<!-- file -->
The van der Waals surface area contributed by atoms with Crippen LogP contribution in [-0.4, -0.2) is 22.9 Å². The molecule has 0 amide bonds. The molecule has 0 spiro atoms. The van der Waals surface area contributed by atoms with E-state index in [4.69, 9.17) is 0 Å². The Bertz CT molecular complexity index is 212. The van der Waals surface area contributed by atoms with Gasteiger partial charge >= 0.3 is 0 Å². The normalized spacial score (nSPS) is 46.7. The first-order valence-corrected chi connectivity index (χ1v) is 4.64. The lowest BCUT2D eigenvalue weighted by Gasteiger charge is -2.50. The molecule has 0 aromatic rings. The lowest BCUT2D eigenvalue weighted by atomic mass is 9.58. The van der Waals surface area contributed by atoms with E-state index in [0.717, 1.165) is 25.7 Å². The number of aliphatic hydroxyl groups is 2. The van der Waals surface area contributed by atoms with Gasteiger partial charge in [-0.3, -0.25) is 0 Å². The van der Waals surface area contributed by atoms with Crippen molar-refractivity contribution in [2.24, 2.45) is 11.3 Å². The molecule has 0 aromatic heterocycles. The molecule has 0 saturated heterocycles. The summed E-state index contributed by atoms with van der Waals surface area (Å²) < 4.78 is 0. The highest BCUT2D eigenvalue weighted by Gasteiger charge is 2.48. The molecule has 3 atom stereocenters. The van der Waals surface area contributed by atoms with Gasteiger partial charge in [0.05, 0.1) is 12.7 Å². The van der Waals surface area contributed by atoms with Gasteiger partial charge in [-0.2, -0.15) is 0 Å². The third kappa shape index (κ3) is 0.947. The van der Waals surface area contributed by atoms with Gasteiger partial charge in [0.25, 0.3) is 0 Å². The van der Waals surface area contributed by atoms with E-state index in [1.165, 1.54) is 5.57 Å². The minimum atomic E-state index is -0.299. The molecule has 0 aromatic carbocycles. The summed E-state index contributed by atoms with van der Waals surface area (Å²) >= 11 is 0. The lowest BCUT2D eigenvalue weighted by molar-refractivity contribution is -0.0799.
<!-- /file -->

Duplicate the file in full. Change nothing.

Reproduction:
The van der Waals surface area contributed by atoms with Crippen LogP contribution in [-0.4, -0.2) is 22.9 Å². The molecule has 0 amide bonds. The molecule has 0 spiro atoms. The van der Waals surface area contributed by atoms with E-state index in [4.69, 9.17) is 0 Å². The Bertz CT molecular complexity index is 212. The van der Waals surface area contributed by atoms with Gasteiger partial charge >= 0.3 is 0 Å². The normalized spacial score (nSPS) is 46.7. The first-order valence-corrected chi connectivity index (χ1v) is 4.64. The lowest BCUT2D eigenvalue weighted by Gasteiger charge is -2.50. The molecule has 0 aromatic rings. The lowest BCUT2D eigenvalue weighted by atomic mass is 9.58. The van der Waals surface area contributed by atoms with E-state index in [0.717, 1.165) is 25.7 Å². The number of aliphatic hydroxyl groups is 2. The van der Waals surface area contributed by atoms with Gasteiger partial charge in [-0.3, -0.25) is 0 Å². The van der Waals surface area contributed by atoms with Crippen molar-refractivity contribution in [2.24, 2.45) is 11.3 Å². The molecule has 0 aromatic heterocycles. The molecule has 0 saturated heterocycles. The summed E-state index contributed by atoms with van der Waals surface area (Å²) < 4.78 is 0. The highest BCUT2D eigenvalue weighted by Gasteiger charge is 2.48. The molecule has 3 atom stereocenters. The van der Waals surface area contributed by atoms with Gasteiger partial charge in [0.05, 0.1) is 12.7 Å². The van der Waals surface area contributed by atoms with Gasteiger partial charge in [-0.2, -0.15) is 0 Å². The third kappa shape index (κ3) is 0.947. The van der Waals surface area contributed by atoms with Gasteiger partial charge in [0.25, 0.3) is 0 Å². The van der Waals surface area contributed by atoms with E-state index in [1.165, 1.54) is 5.57 Å². The minimum atomic E-state index is -0.299. The molecule has 0 aromatic carbocycles. The summed E-state index contributed by atoms with van der Waals surface area (Å²) >= 11 is 0. The lowest BCUT2D eigenvalue weighted by molar-refractivity contribution is -0.0799.